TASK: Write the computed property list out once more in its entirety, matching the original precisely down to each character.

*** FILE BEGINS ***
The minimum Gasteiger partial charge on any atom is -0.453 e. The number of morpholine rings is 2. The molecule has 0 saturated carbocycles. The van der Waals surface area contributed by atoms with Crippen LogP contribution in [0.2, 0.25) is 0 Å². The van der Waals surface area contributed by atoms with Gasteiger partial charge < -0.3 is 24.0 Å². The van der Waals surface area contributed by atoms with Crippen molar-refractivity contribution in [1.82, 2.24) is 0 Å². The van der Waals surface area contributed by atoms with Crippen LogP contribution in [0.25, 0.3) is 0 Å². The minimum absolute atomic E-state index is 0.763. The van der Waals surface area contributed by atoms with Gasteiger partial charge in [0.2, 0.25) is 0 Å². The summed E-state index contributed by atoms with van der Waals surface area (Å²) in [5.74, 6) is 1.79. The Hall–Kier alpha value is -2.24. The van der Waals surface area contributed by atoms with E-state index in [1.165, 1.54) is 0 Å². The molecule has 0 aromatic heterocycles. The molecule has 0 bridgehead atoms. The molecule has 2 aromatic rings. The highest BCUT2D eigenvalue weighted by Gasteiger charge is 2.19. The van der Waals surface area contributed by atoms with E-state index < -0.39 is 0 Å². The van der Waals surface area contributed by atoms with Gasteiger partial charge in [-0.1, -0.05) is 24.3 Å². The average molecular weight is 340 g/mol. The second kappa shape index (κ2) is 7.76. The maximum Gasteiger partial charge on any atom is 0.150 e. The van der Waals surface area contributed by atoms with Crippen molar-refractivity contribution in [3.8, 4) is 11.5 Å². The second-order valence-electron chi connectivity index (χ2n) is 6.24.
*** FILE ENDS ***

The minimum Gasteiger partial charge on any atom is -0.453 e. The number of morpholine rings is 2. The molecule has 0 saturated carbocycles. The van der Waals surface area contributed by atoms with Crippen LogP contribution in [0.2, 0.25) is 0 Å². The van der Waals surface area contributed by atoms with Gasteiger partial charge < -0.3 is 24.0 Å². The van der Waals surface area contributed by atoms with Crippen molar-refractivity contribution in [1.82, 2.24) is 0 Å². The van der Waals surface area contributed by atoms with Crippen LogP contribution in [0.25, 0.3) is 0 Å². The minimum absolute atomic E-state index is 0.763. The van der Waals surface area contributed by atoms with Gasteiger partial charge in [0.2, 0.25) is 0 Å². The summed E-state index contributed by atoms with van der Waals surface area (Å²) in [5.74, 6) is 1.79. The Hall–Kier alpha value is -2.24. The van der Waals surface area contributed by atoms with E-state index in [1.165, 1.54) is 0 Å². The molecule has 0 aromatic heterocycles. The molecule has 0 bridgehead atoms. The molecule has 2 aromatic rings. The highest BCUT2D eigenvalue weighted by Gasteiger charge is 2.19. The van der Waals surface area contributed by atoms with E-state index < -0.39 is 0 Å². The van der Waals surface area contributed by atoms with Gasteiger partial charge in [-0.1, -0.05) is 24.3 Å². The average molecular weight is 340 g/mol. The second kappa shape index (κ2) is 7.76. The maximum Gasteiger partial charge on any atom is 0.150 e. The van der Waals surface area contributed by atoms with Crippen molar-refractivity contribution in [3.8, 4) is 11.5 Å². The second-order valence-electron chi connectivity index (χ2n) is 6.24.